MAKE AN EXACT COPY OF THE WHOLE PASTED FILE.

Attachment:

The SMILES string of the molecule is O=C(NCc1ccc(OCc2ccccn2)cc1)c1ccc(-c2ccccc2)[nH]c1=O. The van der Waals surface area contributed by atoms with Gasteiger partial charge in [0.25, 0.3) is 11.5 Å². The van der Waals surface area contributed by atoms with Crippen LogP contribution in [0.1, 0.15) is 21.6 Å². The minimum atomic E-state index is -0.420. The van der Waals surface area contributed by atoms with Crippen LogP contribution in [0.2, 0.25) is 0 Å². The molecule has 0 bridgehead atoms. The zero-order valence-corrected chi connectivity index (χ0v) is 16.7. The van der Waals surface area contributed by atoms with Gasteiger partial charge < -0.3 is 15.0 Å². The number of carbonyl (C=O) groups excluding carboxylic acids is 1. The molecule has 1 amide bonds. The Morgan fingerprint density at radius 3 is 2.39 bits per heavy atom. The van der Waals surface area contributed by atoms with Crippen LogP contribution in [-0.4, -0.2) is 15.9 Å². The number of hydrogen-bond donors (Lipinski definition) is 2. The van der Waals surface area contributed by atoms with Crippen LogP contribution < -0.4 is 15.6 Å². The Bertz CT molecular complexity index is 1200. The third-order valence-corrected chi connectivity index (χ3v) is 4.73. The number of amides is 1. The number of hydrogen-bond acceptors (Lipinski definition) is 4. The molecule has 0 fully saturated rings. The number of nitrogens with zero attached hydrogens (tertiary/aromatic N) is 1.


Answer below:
The SMILES string of the molecule is O=C(NCc1ccc(OCc2ccccn2)cc1)c1ccc(-c2ccccc2)[nH]c1=O. The van der Waals surface area contributed by atoms with Gasteiger partial charge in [0.25, 0.3) is 11.5 Å². The van der Waals surface area contributed by atoms with Crippen LogP contribution in [0.1, 0.15) is 21.6 Å². The minimum atomic E-state index is -0.420. The van der Waals surface area contributed by atoms with Crippen LogP contribution in [0.2, 0.25) is 0 Å². The molecule has 0 bridgehead atoms. The zero-order valence-corrected chi connectivity index (χ0v) is 16.7. The van der Waals surface area contributed by atoms with Gasteiger partial charge < -0.3 is 15.0 Å². The number of carbonyl (C=O) groups excluding carboxylic acids is 1. The molecule has 1 amide bonds. The Morgan fingerprint density at radius 3 is 2.39 bits per heavy atom. The van der Waals surface area contributed by atoms with Crippen LogP contribution in [-0.4, -0.2) is 15.9 Å². The number of hydrogen-bond donors (Lipinski definition) is 2. The van der Waals surface area contributed by atoms with Crippen LogP contribution < -0.4 is 15.6 Å². The Bertz CT molecular complexity index is 1200. The third-order valence-corrected chi connectivity index (χ3v) is 4.73. The number of amides is 1. The number of hydrogen-bond acceptors (Lipinski definition) is 4. The molecule has 0 fully saturated rings. The number of nitrogens with zero attached hydrogens (tertiary/aromatic N) is 1.